CitySquare is working with the Center for Responsible Lending to urge the Obama Administration to end the practice of payday loans by commercial banks.
Yes, that's right commercial banks!
Payday loans (also known as short-term loans), are loans here-to-fore associated with third party lenders like 'Cash America' or 'Advance America'. They charged exorbitant interest rates disguised as 'fees', which in Texas, allowed them to circumvent state constitution usury laws. These interest rates are as high as 300-500%...or more.
Now commercial banks have gotten into the act.
The following letter has been sent to the Consumer Financial Protection Bureau, the Federal Reserve, FDIC and the OCC to urge them to stop Wells Fargo, U.S. Bank, Fifth Third Bank and Regions Bank from masking the exploitation of financially desperate citizens as commerce.
You can read the entire letter and its signatories (including CitySquare), here.
|The Honorable Ben S. Bernanke|
Board of Governors, Federal Reserve System
20th Street and Constitution Avenue, NW
Washington, DC 20551
|The Honorable Richard Cordray|
Consumer Financial Protection Bureau
1500 Pennsylvania Ave. NW
Washington, DC 20220
|Mr. Martin Gruenberg|
Federal Deposit Insurance Corporation
1776 F Street, NW
Washington, DC 20006
|Mr. John Walsh|
Office of the Comptroller of the Currency
250 E Street, SW
Washington, DC 20219
cc: The Honorable Sarah Bloom Raskin, The Honorable Elizabeth A. Duke, The Honorable Daniel K. Tarullo
Dear Chairman Bernanke, Director Cordray, Acting Chairman Gruenberg, and Acting Comptroller Walsh:
We write to urge the federal regulators of our nation’s banks to take immediate action to stop banks from making unaffordable, high-cost payday loans.
Wells Fargo, US Bank, Fifth Third, Regions, and Guaranty Bank’s deposit “advance” loans are structured just like loans from payday loan stores – carrying a high-cost combined with a short-term balloon repayment. Research has long shown that these loans trap borrowers in a cycle of expensive long-term debt, causing serious financial harm to borrowers, including increased likelihood of bankruptcy, paying credit card debts and other bills late, delayed medical care, and loss of basic banking privileges because of repeated overdrafts.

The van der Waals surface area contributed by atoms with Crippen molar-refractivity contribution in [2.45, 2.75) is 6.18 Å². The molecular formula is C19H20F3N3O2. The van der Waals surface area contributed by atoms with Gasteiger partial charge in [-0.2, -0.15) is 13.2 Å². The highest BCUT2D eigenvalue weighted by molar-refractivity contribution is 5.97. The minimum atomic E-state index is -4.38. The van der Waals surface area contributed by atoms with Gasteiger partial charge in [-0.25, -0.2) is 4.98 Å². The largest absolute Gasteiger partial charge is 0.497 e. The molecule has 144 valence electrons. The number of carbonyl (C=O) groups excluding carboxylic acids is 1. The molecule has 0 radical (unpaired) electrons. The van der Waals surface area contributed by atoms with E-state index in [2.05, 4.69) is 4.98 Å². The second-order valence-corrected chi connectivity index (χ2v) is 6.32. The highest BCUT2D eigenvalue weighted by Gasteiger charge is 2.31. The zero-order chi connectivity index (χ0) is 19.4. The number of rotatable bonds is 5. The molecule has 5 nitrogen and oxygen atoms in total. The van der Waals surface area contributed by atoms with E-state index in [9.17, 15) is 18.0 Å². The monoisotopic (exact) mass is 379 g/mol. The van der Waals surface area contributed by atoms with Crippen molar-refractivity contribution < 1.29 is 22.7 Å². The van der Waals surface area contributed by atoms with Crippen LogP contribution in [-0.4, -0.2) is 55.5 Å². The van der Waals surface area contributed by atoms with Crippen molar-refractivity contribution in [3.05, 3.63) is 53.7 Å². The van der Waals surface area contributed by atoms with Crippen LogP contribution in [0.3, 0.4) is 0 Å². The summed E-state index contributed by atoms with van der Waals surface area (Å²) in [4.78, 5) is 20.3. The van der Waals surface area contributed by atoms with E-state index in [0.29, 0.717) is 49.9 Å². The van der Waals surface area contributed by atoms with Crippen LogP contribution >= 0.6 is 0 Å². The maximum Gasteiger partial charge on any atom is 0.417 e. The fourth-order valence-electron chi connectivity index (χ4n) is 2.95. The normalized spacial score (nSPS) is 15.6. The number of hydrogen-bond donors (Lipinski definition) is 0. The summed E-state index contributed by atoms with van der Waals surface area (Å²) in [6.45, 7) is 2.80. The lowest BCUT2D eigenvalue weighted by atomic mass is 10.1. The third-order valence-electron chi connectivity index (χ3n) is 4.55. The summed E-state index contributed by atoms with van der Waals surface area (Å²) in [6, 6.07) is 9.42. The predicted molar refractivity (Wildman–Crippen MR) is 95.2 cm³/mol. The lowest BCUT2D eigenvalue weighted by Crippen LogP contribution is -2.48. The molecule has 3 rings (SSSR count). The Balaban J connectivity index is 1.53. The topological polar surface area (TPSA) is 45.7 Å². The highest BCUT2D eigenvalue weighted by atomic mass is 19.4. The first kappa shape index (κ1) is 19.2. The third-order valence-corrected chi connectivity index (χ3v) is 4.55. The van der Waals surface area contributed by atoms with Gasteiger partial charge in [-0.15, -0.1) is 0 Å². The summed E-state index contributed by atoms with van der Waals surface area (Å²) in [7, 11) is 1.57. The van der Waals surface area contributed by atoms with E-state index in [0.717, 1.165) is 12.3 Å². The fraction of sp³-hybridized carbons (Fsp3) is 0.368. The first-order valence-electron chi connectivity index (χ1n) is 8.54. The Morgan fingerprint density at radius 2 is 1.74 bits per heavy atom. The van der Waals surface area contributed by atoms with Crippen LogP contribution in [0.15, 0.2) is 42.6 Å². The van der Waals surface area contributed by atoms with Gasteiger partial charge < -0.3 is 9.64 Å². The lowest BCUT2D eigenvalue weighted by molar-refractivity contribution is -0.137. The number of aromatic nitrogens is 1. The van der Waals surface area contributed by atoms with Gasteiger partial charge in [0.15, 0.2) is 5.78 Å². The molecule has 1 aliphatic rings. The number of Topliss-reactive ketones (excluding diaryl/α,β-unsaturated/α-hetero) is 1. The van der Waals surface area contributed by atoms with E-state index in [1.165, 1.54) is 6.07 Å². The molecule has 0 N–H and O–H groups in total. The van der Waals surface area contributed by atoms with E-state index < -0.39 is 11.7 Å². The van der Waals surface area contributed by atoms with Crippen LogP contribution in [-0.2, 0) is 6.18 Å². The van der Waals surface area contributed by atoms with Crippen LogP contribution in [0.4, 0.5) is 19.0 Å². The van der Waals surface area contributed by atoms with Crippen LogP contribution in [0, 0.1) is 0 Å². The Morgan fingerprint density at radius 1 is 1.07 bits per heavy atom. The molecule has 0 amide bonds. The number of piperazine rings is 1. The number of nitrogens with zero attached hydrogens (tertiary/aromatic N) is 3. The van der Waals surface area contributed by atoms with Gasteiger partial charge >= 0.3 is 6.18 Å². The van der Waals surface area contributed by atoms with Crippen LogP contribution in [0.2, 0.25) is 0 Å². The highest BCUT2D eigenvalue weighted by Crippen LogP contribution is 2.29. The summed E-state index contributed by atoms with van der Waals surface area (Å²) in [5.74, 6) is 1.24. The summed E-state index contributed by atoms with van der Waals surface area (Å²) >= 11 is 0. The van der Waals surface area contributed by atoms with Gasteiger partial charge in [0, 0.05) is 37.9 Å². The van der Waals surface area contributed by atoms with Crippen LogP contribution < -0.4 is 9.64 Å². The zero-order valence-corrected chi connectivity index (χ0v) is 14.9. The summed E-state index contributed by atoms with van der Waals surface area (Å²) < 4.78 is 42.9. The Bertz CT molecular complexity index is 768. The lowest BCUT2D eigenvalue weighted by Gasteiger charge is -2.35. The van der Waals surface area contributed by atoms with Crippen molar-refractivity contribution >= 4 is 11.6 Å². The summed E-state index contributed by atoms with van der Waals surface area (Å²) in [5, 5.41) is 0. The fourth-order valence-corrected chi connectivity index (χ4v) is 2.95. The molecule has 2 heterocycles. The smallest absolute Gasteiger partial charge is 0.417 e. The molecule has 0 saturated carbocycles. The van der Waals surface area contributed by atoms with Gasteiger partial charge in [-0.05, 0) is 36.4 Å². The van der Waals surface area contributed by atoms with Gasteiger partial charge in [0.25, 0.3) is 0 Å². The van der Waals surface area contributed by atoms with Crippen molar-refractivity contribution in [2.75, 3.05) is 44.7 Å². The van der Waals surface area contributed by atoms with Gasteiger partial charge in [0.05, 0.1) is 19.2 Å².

Further, payday lending by banks undermines state law in the states that have prohibited or imposed meaningful restrictions on payday loans in recent years, or that have never allowed payday loans to be part of their marketplace. It also undermines provisions of the Military Lending Act aimed at protecting service members from payday loans.
For customers with direct deposit of wages or public benefits, the banks will advance the pay in increments for a fee, ranging from $7.50 to $10 per $100 borrowed. The bank deposits the loan amount directly into the customer’s account and then repays itself the loan amount, plus the fee, directly from the customer’s next incoming direct deposit. If direct deposits are not sufficient to repay the loan within 35 days, the bank repays itself anyway, even if the repayment overdraws the consumer’s account, triggering more costs through overdraft fees.